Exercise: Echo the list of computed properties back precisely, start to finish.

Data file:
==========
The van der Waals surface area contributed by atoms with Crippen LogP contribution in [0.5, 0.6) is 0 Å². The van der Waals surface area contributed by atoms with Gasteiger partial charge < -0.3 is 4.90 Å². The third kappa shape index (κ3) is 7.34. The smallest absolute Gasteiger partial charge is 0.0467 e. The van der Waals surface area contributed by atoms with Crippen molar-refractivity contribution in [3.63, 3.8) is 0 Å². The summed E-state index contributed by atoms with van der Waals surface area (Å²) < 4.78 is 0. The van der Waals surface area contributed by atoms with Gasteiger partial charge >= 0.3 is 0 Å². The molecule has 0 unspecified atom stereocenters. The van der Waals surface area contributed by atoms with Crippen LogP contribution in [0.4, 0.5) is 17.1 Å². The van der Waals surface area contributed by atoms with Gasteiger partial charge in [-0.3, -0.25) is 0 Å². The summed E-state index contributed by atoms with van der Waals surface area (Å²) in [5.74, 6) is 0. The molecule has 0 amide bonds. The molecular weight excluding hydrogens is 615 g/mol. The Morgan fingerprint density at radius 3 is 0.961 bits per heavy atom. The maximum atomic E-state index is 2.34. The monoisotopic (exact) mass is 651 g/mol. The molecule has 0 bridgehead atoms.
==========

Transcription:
The van der Waals surface area contributed by atoms with Crippen LogP contribution in [0.5, 0.6) is 0 Å². The van der Waals surface area contributed by atoms with Gasteiger partial charge < -0.3 is 4.90 Å². The third kappa shape index (κ3) is 7.34. The smallest absolute Gasteiger partial charge is 0.0467 e. The van der Waals surface area contributed by atoms with Crippen molar-refractivity contribution in [3.63, 3.8) is 0 Å². The summed E-state index contributed by atoms with van der Waals surface area (Å²) < 4.78 is 0. The van der Waals surface area contributed by atoms with Gasteiger partial charge >= 0.3 is 0 Å². The molecule has 0 unspecified atom stereocenters. The van der Waals surface area contributed by atoms with Crippen LogP contribution in [0.4, 0.5) is 17.1 Å². The van der Waals surface area contributed by atoms with Gasteiger partial charge in [-0.3, -0.25) is 0 Å². The summed E-state index contributed by atoms with van der Waals surface area (Å²) in [5.74, 6) is 0. The molecule has 0 amide bonds. The molecular weight excluding hydrogens is 615 g/mol. The Morgan fingerprint density at radius 3 is 0.961 bits per heavy atom. The maximum atomic E-state index is 2.34. The monoisotopic (exact) mass is 651 g/mol. The molecule has 0 bridgehead atoms.